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   Dawn Wilson

 

Thursday
Dec112014

The 'A B Cs' of Growing a Child's Wonder at Christmas

A child's wonder at Christmas is a joy to behold. Sue Badeau explains three ways to expand that wonder in this Holiday UPGRADE.

“Growing a child’s wonder at Christmas is as simple as A, B, C,” Sue says, “and you can create many; special memories to ponder all year long.”

Do you have special holiday memories? Unique traditions? I (Dawn) have found they don't have to be complicated, just full of meaning for you and your family.

Sue continues . . .

When Hector and I first became parents, we hoped our children would ask, “I wonder what it was like to be in the field with the shepherds?” or “I wonder how I can celebrate Jesus birthday in a new way this year?” instead of “I wonder what Santa will bring me for Christmas?” So we set about planning Advent activities that wouldn’t focus on material gifts.

We wanted our children to truly experience the fullness and richness of the entire Advent season, and after a few hits and misses, we came up with a three-part strategy that we use to this day—now with grand and great-grandchildren.

A - Activities

Our activities engage all senses in discovering the true Christmas story.

We have a book of daily Advent readings, filled with scriptures and prayers that we read each night at the dinner table, followed by lighting the Advent candles. Everyone has a turn to be a reader as well as a listener.

In addition, throughout the month we find unique and creative opportunities to share, reflect upon, gain new insights into and re-experience the Christmas story through music, art, dance, crafts, baking—we made an elaborate Nativity scene out of bread dough one year—and more.

Our children connect with the miracles of the season by seeing, hearing, smelling, tasting and touching things that enrich and deepen their ability to understand not only with their minds, but with their hearts and spirits.

B - Build

Build memories by repeating traditions. Whether it’s baking my mom’s shortbread cookies each Sunday during advent, or Hector’s mother’s tourtiers (meat pies) on Christmas eve or setting out Mexican luminarias for Las Posadas, repeating traditions from year to year deepens family bonding, creates anticipation and provides opportunities for re-telling the stories that illuminate the heart and soul of the season.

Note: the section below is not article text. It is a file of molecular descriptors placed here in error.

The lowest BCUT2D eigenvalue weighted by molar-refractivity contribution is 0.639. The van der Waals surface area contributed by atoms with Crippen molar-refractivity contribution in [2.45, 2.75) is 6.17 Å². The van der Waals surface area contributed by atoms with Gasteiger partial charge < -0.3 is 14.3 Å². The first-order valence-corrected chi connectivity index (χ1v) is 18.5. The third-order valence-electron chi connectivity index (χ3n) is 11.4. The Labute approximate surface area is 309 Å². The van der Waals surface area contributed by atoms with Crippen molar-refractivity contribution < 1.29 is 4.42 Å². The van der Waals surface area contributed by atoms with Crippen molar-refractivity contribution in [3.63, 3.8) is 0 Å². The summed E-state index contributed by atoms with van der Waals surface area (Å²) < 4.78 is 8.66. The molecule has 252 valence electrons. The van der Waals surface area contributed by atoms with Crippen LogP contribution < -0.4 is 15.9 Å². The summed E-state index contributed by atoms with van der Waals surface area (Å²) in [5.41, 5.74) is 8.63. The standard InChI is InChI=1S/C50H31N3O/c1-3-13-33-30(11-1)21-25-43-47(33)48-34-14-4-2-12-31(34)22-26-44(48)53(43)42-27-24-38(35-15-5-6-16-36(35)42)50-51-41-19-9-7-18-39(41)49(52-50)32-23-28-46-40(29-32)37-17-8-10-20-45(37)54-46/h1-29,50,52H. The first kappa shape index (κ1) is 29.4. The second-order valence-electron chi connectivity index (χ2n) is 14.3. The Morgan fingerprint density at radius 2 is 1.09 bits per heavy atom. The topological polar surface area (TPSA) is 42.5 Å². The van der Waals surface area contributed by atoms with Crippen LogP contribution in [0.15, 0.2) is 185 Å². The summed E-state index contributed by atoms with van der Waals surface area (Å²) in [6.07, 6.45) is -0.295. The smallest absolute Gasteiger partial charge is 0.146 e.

One year after our children were grown, we proposed eliminating a couple of traditions and nearly had a riot on our hands!

Traditions link the past to the present inviting memories and questions while also creating a sense of hopeful anticipation of a future where the legacy will be inherited by a new generation.

C - Celebrate

Celebrate every day. We create our own Advent calendar each year with an activity planned for each day, often tying the activity to a cultural celebration unique to one or more of our family members’ heritage.

Some of the activities are simple, such as reading a particular story, or hanging the stockings. (Stockings are hung on December 6th, St. Nicholas’ Day, and we also reflect on the lessons we can learn from the life of the original St. Nicholas about giving in secret.

Other activities are more involved, such as shopping for gifts for needy children or going caroling throughout our neighborhood.

With an activity planned for each day, the sense of wonder, excitement and anticipation about this special season grows just as surely as the lights on our advent wreath grow brighter from week to week.

By the end of each Christmas season, like Mary, I have many special moments to ponder in my heart (see Luke 2:19) and I believe that each of my children do as well.

How can you upgrade your Advent celebration by providing opportunities for your children to experience Christmas with all of their senses throughout the season?

Note: Sue shares more of the wonder of the season in her two newly-released Christmas stories, The Christmas Primer, and Umojaboth released by Helping Hands Press.

Sue Badeau is a nationally known speaker, author, and child welfare and trauma expert. Sue and her husband Hector are lifetime parents of twenty-two children—two by birth and twenty adopted. They wrote the book Are We There Yet: The Ultimate Road Trip Adopting and Raising 22 Kids. Learn more about Sue at suebadeau.com and badeaufamily.com.

Graphic image adapted - Image courtesy of digidreamgrafix at FreeDigitalPhotos.net.

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